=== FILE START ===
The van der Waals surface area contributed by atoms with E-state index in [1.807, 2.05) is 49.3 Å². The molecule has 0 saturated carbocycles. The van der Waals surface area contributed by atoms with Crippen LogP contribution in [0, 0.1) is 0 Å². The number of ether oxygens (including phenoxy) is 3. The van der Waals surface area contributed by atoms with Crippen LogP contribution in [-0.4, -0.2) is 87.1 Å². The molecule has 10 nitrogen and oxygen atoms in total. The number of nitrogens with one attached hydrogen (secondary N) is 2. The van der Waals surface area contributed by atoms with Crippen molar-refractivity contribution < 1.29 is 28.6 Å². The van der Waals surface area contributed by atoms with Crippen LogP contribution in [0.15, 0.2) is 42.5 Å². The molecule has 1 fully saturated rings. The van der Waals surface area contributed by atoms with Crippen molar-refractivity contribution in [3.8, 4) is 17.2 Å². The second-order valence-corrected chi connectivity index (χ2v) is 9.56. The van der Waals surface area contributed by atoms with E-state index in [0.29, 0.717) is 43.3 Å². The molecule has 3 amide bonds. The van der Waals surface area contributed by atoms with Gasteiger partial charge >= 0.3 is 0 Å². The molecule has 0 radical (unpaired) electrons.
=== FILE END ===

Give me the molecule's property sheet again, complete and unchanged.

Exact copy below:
The van der Waals surface area contributed by atoms with E-state index in [1.807, 2.05) is 49.3 Å². The molecule has 0 saturated carbocycles. The van der Waals surface area contributed by atoms with Crippen LogP contribution in [0, 0.1) is 0 Å². The number of ether oxygens (including phenoxy) is 3. The van der Waals surface area contributed by atoms with Crippen LogP contribution in [-0.4, -0.2) is 87.1 Å². The molecule has 10 nitrogen and oxygen atoms in total. The number of nitrogens with one attached hydrogen (secondary N) is 2. The van der Waals surface area contributed by atoms with Crippen molar-refractivity contribution < 1.29 is 28.6 Å². The van der Waals surface area contributed by atoms with Crippen LogP contribution in [0.15, 0.2) is 42.5 Å². The molecule has 1 fully saturated rings. The van der Waals surface area contributed by atoms with Crippen molar-refractivity contribution in [3.8, 4) is 17.2 Å². The second-order valence-corrected chi connectivity index (χ2v) is 9.56. The van der Waals surface area contributed by atoms with E-state index in [0.29, 0.717) is 43.3 Å². The molecule has 3 amide bonds. The van der Waals surface area contributed by atoms with Gasteiger partial charge >= 0.3 is 0 Å². The molecule has 0 radical (unpaired) electrons.